Kristala Jones Prather is speaking in a packed MIT lecture hall. Many of her students wear reading glasses, some have a little less hair than they used to, and most of them are well dressed and groomed. But all of these engineers, biologists, chemists, microbiologists, and biochemists take furious notes in thick course binders and lean forward to study the equations she jots on the chalkboard.
As Prather delves into Fermentation Technology, a short program offered by MIT Professional Education, she engages and challenges her students. “Do we have a few biochemists? Does this model remind you of anything?” she asks. “It may have been a dark time, but think back to your undergraduate biochemistry class,” she jokes before diving back into her lecture, one of 16 lectures the students will absorb. The course is the oldest in the MIT Professional Education catalog.
Since 1962, this intensive program has attracted industry professionals to campus for five days that promise a review of the fundamentals in the application of biological and engineering principles to problems involving microbial, mammalian, and biological and biochemical systems.
Fermentation Technology gathers a diverse array of professionals to glean the latest insights on terrain they navigate every day at work. It is an opportunity for them to gain knowledge of what might be coming next in biological and biochemical technology, with an emphasis on biological systems with industrial practices. Prather, the Arthur D. Little Professor of Chemical Engineering at MIT, oversees the course with Daniel I. C. Wang, an Institute Professor in the Department of Chemical Engineering.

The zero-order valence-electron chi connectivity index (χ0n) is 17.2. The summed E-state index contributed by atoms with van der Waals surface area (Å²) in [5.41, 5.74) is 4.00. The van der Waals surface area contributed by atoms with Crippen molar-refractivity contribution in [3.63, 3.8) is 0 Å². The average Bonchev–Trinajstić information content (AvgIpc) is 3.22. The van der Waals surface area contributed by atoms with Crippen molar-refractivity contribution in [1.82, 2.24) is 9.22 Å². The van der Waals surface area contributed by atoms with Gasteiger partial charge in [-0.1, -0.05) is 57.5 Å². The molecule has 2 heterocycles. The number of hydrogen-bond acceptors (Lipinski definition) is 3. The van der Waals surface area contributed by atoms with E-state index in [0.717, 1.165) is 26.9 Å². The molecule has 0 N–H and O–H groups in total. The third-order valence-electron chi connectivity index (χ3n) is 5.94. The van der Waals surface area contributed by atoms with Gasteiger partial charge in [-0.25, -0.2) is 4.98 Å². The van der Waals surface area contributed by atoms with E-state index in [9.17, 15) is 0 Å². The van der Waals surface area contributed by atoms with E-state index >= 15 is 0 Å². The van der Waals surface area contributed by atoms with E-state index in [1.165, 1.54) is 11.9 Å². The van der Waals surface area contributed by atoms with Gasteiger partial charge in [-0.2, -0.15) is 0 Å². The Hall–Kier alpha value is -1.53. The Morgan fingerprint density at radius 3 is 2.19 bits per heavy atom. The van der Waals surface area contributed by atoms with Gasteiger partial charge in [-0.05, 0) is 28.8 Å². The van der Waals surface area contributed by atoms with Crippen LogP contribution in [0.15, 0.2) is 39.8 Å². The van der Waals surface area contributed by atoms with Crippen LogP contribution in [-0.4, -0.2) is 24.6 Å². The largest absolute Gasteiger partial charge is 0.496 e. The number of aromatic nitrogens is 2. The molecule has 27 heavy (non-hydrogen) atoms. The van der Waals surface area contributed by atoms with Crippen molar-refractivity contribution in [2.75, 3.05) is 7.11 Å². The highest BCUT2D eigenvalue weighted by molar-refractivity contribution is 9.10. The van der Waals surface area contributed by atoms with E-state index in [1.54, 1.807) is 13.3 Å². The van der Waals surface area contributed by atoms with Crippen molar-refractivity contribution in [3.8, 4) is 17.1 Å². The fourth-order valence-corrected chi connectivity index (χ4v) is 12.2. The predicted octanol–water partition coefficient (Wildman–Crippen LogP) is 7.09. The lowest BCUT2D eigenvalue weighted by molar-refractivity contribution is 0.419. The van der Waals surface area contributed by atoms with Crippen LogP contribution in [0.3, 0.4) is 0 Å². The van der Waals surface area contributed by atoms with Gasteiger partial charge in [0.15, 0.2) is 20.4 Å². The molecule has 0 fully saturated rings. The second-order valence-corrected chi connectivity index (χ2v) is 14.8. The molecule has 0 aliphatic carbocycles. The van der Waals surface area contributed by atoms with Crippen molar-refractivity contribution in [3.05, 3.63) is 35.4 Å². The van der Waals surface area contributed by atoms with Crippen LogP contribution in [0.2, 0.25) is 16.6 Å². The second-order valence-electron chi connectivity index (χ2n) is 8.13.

In addition to Prather and Wang, Fermentation Technology features a mix of guest lecturers that include other MIT faculty and industry professionals, such as Neal Connors from Phoenix BioConsulting in New Jersey, Kara Calhoun from the California biotech company Genentech, and Morris Z. Rosenberg, a biotech consultant in Washington.
As she wraps up her first of two 90-minute lectures of the day, Prather deadpans: “Marinate on that over the break. I’m happy to answer questions when we come back if it’s still not making sense to you.”
As the room empties for lunch, several of the visiting professionals make quick calls into the office or to check on family back home. Bill Morrison, a facilities engineer at BioMarin Pharmaceuticals in San Rafael, California, explains why he’s flown into Boston for hours of difficult lectures. He is moving into a process engineering role at his company and the course material is helpful for the most part. “I’m weak on the theory, but the other part about the mechanism of production is more up my alley,” he says.
Katherine Wyndham from Novavax Inc., a clinical-stage vaccine company headquartered in Gaithersburg, Maryland, says she is a member of the manufacturing, science, and technology group at her company. “This course is really giving me a technical base for what I do,” she says. “I’d say 50 percent is directly applicable to stuff I use every day, and the other 50 percent provides me with new insight into what the process development group does.”
Making additional notes at her lecture seat, Soniya Parulekar of Merck and Company, a global pharmaceutical company, has arrived from Philadelphia for the program. She works in fermentation research and development. “A lot of the things I’m seeing discussed in this course are giving me a better sense of what I’m working on — a deeper knowledge,” she says.
Soon enough Prather is back from lunch. She begins to animatedly discuss modeling and bioprocess monitoring as industry professionals from across the country settle into their chairs to absorb as much information as they can.
There are 2.5 days left of the course. Or to be exact, seven more lectures, including: perfusion reactors, medium design and high cell-density cultivation, power requirement in bioreactors, oxygen transfer and shear in bioreactors, design of experiments, analytics in biomanufacturing, and bioprocess simulation and economics. Attention in the room is still running high.
For Prather, teaching a room full of professionals offers interesting opportunities as a teacher. “I teach the same material in my biochemical engineering class for undergraduates,” she says. “The short-course students bring a much richer perspective based on their own professional experiences. Sometimes,” she adds, “they teach me things that I can then offer to our own students.”